Validation of models to diagnose ovarian cancer in patients managed surgically or conservatively: multicentre cohort study
Ben Van Calster 1 2 3 , Lil Valentin 4 5 , Wouter Froyman 1 6 , Chiara Landolfo 1 7 , Jolien Ceusters 8 , Antonia C Testa 9 10 , Laure Wynants 1 11 , Povilas Sladkevicius 4 5 , Caroline Van Holsbeke 12 , Ekaterini Domali 13 , Robert Fruscio 14 , Elisabeth Epstein 15 16 , Dorella Franchi 17 , Marek J Kudla 18 , Valentina Chiappa 19 , Juan L Alcazar 20 , Francesco P G Leone 21 , Francesca Buonomo 22 , Maria Elisabetta Coccia 23 , Stefano Guerriero 24 , Nandita Deo 25 , Ligita Jokubkiene 4 5 , Luca Savelli 26 , Daniela Fischerová 27 , Artur Czekierdowski 28 , Jeroen Kaijser 29 , An Coosemans 6 8 30 , Giovanni Scambia 9 10 , Ignace Vergote 6 8 30 , Tom Bourne 1 6 7 , Dirk Timmerman 31 6
Objective: To evaluate the performance of diagnostic prediction models for ovarian malignancy in all patients with an ovarian mass managed surgically or conservatively.
Design: Multicentre cohort study.
Setting: 36 oncology referral centres (tertiary centres with a specific gynaecological oncology unit) or other types of centre.
Participants: Consecutive adult patients presenting with an adnexal mass between January 2012 and March 2015 and managed by surgery or follow-up.
Main outcome measures: Overall and centre specific discrimination, calibration, and clinical utility of six prediction models for ovarian malignancy (risk of malignancy index (RMI), logistic regression model 2 (LR2), simple rules, simple rules risk model (SRRisk), assessment of different neoplasias in the adnexa (ADNEX) with or without CA125).
ADNEX allows the risk of malignancy to be subdivided into risks of a borderline, stage I primary, stage II-IV primary, or secondary metastatic malignancy.
The outcome was based on histology if patients underwent surgery, or on results of clinical and ultrasound follow-up at 12 (±2) months. Multiple imputation was used when outcome based on follow-up was uncertain.
Results: The primary analysis included 17 centres that met strict quality criteria for surgical and follow-up data (5717 of all 8519 patients). 812 patients (14%) had a mass that was already in follow-up at study recruitment, therefore 4905 patients were included in the statistical analysis.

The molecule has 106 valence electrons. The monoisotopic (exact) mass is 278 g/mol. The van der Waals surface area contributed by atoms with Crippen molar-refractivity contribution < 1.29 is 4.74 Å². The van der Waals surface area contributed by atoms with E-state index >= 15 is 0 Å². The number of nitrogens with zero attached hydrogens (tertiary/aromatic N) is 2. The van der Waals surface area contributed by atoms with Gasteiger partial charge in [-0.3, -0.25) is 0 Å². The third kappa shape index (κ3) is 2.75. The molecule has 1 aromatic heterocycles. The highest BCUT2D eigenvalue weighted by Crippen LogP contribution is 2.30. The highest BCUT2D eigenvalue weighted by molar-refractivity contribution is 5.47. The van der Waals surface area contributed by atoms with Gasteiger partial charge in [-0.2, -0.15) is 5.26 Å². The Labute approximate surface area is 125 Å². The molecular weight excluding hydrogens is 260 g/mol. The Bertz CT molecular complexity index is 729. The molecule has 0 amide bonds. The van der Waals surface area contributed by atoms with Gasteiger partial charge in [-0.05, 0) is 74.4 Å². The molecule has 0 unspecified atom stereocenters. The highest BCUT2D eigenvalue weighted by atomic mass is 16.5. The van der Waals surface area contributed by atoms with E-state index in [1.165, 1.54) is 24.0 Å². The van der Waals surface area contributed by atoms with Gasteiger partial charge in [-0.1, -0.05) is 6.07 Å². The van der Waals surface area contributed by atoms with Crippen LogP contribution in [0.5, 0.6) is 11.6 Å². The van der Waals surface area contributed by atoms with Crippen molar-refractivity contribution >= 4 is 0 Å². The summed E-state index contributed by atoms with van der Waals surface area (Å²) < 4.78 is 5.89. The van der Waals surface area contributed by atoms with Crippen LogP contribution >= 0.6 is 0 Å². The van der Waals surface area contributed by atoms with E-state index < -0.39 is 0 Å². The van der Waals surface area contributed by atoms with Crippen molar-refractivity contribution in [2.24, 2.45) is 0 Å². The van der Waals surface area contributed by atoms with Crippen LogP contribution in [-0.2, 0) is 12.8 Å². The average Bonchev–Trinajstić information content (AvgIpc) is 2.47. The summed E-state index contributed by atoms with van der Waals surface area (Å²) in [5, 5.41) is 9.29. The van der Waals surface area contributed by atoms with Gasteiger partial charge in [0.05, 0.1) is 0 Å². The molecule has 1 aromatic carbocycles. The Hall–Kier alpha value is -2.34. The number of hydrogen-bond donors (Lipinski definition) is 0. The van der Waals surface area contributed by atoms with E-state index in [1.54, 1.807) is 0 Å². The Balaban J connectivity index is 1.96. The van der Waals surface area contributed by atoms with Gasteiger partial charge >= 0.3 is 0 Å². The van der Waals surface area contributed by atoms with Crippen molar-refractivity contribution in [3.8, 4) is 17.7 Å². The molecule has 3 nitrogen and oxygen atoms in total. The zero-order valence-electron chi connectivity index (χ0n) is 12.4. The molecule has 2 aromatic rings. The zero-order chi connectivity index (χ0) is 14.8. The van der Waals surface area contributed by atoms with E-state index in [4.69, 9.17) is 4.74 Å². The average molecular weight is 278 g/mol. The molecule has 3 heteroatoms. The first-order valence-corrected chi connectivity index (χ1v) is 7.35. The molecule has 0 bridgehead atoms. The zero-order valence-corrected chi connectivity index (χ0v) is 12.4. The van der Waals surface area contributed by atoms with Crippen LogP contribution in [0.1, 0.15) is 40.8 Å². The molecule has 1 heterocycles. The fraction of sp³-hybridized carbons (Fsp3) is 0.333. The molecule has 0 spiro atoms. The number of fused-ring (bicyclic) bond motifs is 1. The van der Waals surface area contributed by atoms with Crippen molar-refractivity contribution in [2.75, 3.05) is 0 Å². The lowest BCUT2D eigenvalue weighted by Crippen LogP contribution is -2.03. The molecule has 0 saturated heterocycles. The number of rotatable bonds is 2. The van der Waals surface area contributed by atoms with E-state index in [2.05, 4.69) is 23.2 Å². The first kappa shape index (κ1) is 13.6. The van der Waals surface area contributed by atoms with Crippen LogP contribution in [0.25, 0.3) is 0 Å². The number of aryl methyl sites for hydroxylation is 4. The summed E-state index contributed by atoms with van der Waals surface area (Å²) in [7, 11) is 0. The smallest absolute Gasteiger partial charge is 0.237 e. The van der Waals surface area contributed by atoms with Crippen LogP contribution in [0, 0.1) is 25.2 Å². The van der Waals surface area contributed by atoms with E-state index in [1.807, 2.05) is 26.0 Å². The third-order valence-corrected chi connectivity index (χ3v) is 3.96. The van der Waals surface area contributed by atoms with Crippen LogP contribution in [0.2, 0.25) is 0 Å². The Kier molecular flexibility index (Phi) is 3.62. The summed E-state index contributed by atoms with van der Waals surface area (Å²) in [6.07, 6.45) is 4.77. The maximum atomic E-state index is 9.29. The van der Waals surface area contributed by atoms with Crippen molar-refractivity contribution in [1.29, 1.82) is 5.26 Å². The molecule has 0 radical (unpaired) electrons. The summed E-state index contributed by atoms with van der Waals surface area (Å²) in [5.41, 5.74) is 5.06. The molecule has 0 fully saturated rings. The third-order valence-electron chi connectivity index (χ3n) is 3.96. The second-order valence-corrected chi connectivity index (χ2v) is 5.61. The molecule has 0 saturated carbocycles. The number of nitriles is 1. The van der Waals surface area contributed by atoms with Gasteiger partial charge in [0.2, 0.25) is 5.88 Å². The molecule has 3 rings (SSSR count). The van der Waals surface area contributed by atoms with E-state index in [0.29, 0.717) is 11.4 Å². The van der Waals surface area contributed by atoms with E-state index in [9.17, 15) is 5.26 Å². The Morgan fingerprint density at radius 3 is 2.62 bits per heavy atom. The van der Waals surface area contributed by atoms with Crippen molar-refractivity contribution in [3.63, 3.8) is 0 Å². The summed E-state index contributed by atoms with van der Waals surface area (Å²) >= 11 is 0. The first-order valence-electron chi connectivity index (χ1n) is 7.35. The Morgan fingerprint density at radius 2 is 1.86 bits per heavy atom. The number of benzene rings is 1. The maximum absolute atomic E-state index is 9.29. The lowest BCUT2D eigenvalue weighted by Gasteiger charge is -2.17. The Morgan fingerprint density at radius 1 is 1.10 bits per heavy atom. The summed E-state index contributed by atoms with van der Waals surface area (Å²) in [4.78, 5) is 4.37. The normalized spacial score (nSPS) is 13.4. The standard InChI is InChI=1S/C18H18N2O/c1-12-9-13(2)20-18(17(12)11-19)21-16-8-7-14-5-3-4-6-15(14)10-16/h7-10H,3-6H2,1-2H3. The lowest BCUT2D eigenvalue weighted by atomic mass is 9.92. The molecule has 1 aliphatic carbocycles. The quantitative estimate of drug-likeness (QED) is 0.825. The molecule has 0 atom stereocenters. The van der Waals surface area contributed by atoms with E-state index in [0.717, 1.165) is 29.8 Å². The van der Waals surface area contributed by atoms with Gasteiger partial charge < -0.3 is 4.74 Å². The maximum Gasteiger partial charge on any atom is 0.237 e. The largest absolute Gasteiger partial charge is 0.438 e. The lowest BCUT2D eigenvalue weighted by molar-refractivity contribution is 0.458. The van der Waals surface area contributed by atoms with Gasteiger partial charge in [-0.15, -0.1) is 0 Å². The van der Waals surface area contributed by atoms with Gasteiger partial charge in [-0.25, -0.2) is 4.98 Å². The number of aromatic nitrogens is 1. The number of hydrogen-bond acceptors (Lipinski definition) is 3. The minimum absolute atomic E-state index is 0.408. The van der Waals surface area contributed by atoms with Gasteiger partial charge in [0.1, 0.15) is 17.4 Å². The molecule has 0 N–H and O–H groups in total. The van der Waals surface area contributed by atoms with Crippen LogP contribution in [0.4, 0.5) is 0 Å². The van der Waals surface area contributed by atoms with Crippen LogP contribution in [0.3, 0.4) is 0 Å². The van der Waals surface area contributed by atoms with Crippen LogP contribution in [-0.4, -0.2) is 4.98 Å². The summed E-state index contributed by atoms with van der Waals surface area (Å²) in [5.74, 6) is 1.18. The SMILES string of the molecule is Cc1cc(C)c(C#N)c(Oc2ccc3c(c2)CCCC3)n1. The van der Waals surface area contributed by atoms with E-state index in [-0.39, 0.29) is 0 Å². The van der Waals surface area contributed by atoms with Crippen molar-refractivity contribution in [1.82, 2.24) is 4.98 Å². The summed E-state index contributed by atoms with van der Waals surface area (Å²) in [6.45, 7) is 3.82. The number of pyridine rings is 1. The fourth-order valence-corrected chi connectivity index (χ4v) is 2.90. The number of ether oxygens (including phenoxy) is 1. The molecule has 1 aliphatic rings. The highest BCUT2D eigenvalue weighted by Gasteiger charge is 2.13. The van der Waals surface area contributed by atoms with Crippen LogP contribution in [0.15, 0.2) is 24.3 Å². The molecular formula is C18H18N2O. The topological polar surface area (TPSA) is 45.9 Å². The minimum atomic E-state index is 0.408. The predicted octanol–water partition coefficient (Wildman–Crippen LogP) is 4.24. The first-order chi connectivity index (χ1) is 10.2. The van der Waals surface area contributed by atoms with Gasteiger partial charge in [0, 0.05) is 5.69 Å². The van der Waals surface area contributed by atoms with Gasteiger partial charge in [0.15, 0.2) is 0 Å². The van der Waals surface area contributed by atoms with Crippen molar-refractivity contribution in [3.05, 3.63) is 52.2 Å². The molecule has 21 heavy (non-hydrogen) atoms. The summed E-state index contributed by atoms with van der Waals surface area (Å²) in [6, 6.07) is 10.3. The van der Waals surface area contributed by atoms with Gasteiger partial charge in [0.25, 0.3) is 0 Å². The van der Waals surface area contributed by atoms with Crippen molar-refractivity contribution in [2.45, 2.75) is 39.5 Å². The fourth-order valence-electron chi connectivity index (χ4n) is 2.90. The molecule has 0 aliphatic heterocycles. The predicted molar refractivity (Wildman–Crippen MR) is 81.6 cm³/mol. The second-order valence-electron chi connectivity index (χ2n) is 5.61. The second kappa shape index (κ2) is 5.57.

The outcome was benign in 3441 (70%) patients and malignant in 978 (20%). Uncertain outcomes (486, 10%) were most often explained by limited follow-up information. The overall area under the receiver operating characteristic curve was highest for ADNEX with CA125 (0.94, 95% confidence interval 0.92 to 0.96), ADNEX without CA125 (0.94, 0.91 to 0.95) and SRRisk (0.94, 0.91 to 0.95), and lowest for RMI (0.89, 0.85 to 0.92).
Calibration varied among centres for all models, however the ADNEX models and SRRisk were the best calibrated. Calibration of the estimated risks for the tumour subtypes was good for ADNEX irrespective of whether or not CA125 was included as a predictor.
Overall clinical utility (net benefit) was highest for the ADNEX models and SRRisk, and lowest for RMI. For patients who received at least one follow-up scan (n=1958), overall area under the receiver operating characteristic curve ranged from 0.76 (95% confidence interval 0.66 to 0.84) for RMI to 0.89 (0.81 to 0.94) for ADNEX with CA125.
Conclusions: Our study found the ADNEX models and SRRisk are the best models to distinguish between benign and malignant masses in all patients presenting with an adnexal mass, including those managed conservatively.
Trial registration: ClinicalTrials.gov NCT01698632.
CITA DEL ARTÍCULO BMJ . 2020 Jul 30;370:m2614.